Cavernous Sinus Syndrome
Cavernous sinus syndrome results from obstruction, inflammation, or increase in pressure in the cavernous sinus. Some of the causes include thrombophlebitis, which can be caused by bacteria or fungus spreading from the nasal mucosa, paranasal sinuses, or after a skull fracture. A thrombus can form in any person with a hypercoagulable state, such as protein C or S deficiency, factor V Leiden, or use of combined oral contraceptive pills. Tumors can cause it as well, such as a locally extensive pituitary adenoma. Additionally, an internal carotid artery aneurysm can cause a similar syndrome. Should the aneurysm rupture, a carotid-cavernous fistula can form, causing increased pressure in the sinus. The symptoms of cavernous sinus syndrome reflect the effects on surrounding structures and the cranial and sympathetic nerves passing through the sinus. Involvement of the sympathetic plexus can result in a partial Horner syndrome. Since CN III, IV, and VI are affected, ophthalmoplegia can be expected. Notably, in a carotid artery aneurysm, CN VI is affected first, as it lies in closest proximity to the artery. Proptosis and even pain when pressing on the globe can also occur due to the increased pressure behind the eye. Diagnosis is usually through head imaging showing occlusion, thickening, or swelling of the sinus, often with engorgement of the ophthalmic veins as a result. Treatment involves treating any underlying infection or surgery to decompress the sinus.
Venous Sinus Thrombosis
Thrombi occluding the dural sinuses are rare and typically associated with local trauma or a hypercoagulable state. The occlusion prevents drainage of any tributary veins and results in ischemic damage and increased intracranial pressure. Symptoms depend on the size of the occluded vessel and the area involved but can include focal neurologic deficits, gradually progressive headache, nausea, vomiting, visual disturbances, seizures, and other signs and symptoms of increased intracranial pressure, such as papilledema. Imaging with a CT scan is typically negative, although often an area of absent perfusion is seen in the posterior superior sagittal sinus in the shape of an empty triangle or ‘empty delta sign.’ Magnetic resonance venography is preferred and will show a lack of venous blood flow, confirming the diagnosis. Treatment involves anticoagulation.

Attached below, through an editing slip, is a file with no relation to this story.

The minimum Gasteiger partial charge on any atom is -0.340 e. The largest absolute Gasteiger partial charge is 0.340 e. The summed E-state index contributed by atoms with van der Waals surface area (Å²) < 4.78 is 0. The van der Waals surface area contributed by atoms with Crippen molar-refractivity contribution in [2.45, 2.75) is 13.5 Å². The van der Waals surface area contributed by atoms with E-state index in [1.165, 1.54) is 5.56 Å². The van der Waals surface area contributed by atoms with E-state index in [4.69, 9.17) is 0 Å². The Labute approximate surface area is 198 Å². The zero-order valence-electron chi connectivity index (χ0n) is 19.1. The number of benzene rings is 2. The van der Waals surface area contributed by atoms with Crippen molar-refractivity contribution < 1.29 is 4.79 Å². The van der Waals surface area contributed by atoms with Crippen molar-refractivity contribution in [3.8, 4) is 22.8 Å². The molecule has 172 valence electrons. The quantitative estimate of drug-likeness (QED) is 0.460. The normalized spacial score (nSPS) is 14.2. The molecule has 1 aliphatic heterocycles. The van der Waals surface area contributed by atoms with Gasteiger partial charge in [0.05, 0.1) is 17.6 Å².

A subdural hematoma forms when blood collects beneath the dura mater in the skull; this most commonly occurs due to rupture of the bridging veins that connect the superficial cerebral veins to the major dural sinuses, especially the superior sagittal sinus. The venous blood then leaks out and presses against the brain parenchyma. Since the dural folds do not bind the blood, it is free to extend beyond the suture lines, producing the classic image of a ‘crescent-shaped’ collection of blood between the dural and the brain. This expanding pocket of blood can exert pressure on the brain, causing midline shift or even herniation. This condition can result from head trauma or even by rapid change in velocity (such as a fall that does not result in head trauma), this method of injury is seen most commonly in adults over 80 years of age. Subdural hematomas classically present in the elderly and other patients with cerebral atrophy in whom the bridging veins are already stretched, such as chronic alcoholics. It is also seen in abused infants (the ‘shaken baby syndrome’) as they have especially fragile vessels and is a recognized complication of antiplatelet therapy, anticoagulation, and long-term hemodialysis. The presentation is varied, from absolute loss of consciousness in massive bleeds following severe head trauma, to nearly asymptomatic. An asymptomatic subdural hematoma will delay presentation, and in the case of a sufficiently large bleed, may cause progressive memory loss, weakness, impaired gait, headaches, nausea, and vomiting. In this case, a patient may exhibit a further predisposition to falls and a recurrent acute subdural hematoma on top of the preexisting chronic case. A chronic subdural hematoma is primarily a disease of the elderly. Findings on imaging demonstrate a collection of blood surrounding part of the brain that can stretch around the suture lines, but not into the cisterns or ventricles; a midline shift and ventricular obliteration can accompany this condition. Treatment for subdural hematomas varies from conservative watchful waiting to burr hole surgery or craniotomy with drainage. The determinants of the exact course are patient factors and the size and extent of the hematoma.